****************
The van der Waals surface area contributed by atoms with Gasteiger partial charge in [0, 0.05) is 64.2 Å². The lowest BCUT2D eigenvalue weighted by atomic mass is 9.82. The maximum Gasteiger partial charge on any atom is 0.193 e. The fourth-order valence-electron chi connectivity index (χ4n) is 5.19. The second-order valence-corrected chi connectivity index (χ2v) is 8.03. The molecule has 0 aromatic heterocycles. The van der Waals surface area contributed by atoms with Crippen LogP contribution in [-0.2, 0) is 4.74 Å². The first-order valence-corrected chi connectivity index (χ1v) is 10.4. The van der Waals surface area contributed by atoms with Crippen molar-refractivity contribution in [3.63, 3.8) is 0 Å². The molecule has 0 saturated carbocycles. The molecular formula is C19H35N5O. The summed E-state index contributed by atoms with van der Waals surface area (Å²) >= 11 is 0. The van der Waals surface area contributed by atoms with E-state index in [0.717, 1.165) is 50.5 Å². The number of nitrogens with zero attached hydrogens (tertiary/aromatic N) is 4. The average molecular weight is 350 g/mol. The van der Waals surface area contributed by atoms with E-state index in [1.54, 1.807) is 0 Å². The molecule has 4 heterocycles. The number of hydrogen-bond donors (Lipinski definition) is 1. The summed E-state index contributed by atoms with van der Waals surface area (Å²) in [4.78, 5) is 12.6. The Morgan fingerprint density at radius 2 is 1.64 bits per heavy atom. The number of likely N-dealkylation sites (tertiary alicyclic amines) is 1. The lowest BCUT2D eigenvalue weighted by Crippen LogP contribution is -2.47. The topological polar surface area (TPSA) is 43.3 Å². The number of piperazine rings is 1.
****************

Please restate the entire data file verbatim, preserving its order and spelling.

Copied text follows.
The van der Waals surface area contributed by atoms with Gasteiger partial charge in [0, 0.05) is 64.2 Å². The lowest BCUT2D eigenvalue weighted by atomic mass is 9.82. The maximum Gasteiger partial charge on any atom is 0.193 e. The fourth-order valence-electron chi connectivity index (χ4n) is 5.19. The second-order valence-corrected chi connectivity index (χ2v) is 8.03. The molecule has 0 aromatic heterocycles. The van der Waals surface area contributed by atoms with Crippen LogP contribution in [-0.2, 0) is 4.74 Å². The first-order valence-corrected chi connectivity index (χ1v) is 10.4. The van der Waals surface area contributed by atoms with Crippen molar-refractivity contribution in [3.63, 3.8) is 0 Å². The molecule has 0 saturated carbocycles. The molecular formula is C19H35N5O. The summed E-state index contributed by atoms with van der Waals surface area (Å²) >= 11 is 0. The van der Waals surface area contributed by atoms with E-state index in [0.717, 1.165) is 50.5 Å². The number of nitrogens with zero attached hydrogens (tertiary/aromatic N) is 4. The average molecular weight is 350 g/mol. The van der Waals surface area contributed by atoms with E-state index in [1.54, 1.807) is 0 Å². The molecule has 4 heterocycles. The number of hydrogen-bond donors (Lipinski definition) is 1. The summed E-state index contributed by atoms with van der Waals surface area (Å²) in [4.78, 5) is 12.6. The Morgan fingerprint density at radius 2 is 1.64 bits per heavy atom. The number of likely N-dealkylation sites (tertiary alicyclic amines) is 1. The lowest BCUT2D eigenvalue weighted by Crippen LogP contribution is -2.47. The topological polar surface area (TPSA) is 43.3 Å². The number of piperazine rings is 1.